Cuomo Seeks to Combine Regulatory Agencies
The notion of combining regulatory agencies covering credit unions, banks and insurance firms may be a pet project of New York's new governor, Andrew Cuomo, but so far it has won only preliminary CU approval.
Joining the Credit Union Association of New York in giving the consolidation idea an initial green light are trade groups representing community banks.
In his state of the state address, Gov. Cuomo suggested that "radical reform" is needed to balance an out-of-control budget and consolidating 20 state agencies would help. That has included creating the new Department of Financial Regulation, merging the Insurance and Banking Departments along with the Consumer Protection Board.
For its part, the Credit Union Association of New York in a statement last week said it was giving the initial OK to the Democratic chief executive's cost-cutting plan, but it remains in a wait-and-see mode.
In the CUANY statement, William J. Mellin, president/CEO, commended the governor "for his goal of creating efficiency and streamlining state government," and while the proposed consolidation poses potential challenges, "the association believes that if executed properly, it would streamline the state's oversight of the financial services industry."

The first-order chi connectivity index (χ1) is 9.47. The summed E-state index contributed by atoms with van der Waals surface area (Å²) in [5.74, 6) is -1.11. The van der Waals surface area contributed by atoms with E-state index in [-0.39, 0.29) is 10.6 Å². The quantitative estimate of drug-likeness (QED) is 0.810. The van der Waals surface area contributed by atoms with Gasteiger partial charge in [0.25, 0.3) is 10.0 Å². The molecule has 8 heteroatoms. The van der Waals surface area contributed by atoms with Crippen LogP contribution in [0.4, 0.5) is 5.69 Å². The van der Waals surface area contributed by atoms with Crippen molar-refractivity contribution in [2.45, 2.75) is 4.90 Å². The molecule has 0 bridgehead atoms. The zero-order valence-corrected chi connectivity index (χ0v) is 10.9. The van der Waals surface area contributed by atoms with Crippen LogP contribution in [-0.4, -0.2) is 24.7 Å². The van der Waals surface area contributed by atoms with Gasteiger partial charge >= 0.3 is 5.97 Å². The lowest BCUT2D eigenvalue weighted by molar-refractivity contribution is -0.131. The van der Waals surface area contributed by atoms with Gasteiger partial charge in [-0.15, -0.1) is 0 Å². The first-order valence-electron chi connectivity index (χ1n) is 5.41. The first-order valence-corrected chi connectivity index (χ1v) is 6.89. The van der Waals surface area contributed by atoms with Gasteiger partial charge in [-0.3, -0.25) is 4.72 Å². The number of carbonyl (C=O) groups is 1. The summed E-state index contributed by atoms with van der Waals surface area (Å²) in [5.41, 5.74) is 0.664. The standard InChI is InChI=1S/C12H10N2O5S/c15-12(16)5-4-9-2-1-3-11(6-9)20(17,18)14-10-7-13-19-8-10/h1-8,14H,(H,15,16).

Moreover, the merger "could also create a structure that is more responsive-not only to consumers' needs but to the legitimate concerns of all financial service providers, irrespective of size or statutory authority," he said.
Yet New York CUs, he said, "feel it's essential to maintain credit union representation on the governing body of this new department," adding "just as vital is that any consolidated department includes an office specifically dedicated to credit unions to preserve the unique and vital role they play in communities throughout New York State. Such an office would guarantee appropriate expertise."
The state, he went on, needs to seize this opportunity to ensure that financial oversight not only becomes more cost effective but also fosters greater accountability.
The CUANY head also expressed dismay that the existing banking department has not been far more forceful over the years in promoting the state charter. "It seems they could become a whole lot more, and they don't, and their reasoning has always been lack of resources," he said. His trade group would be less receptive to the consolidation plan if the agency had been more of an advocate for state CUs, he concluded.
Meanwhile, the Independent Bankers Association of New York State said it too shares "the governor's objective of better regulation of modern financial services organizations" but remains anxious "to review the details of the governor's proposal to achieve a positive result."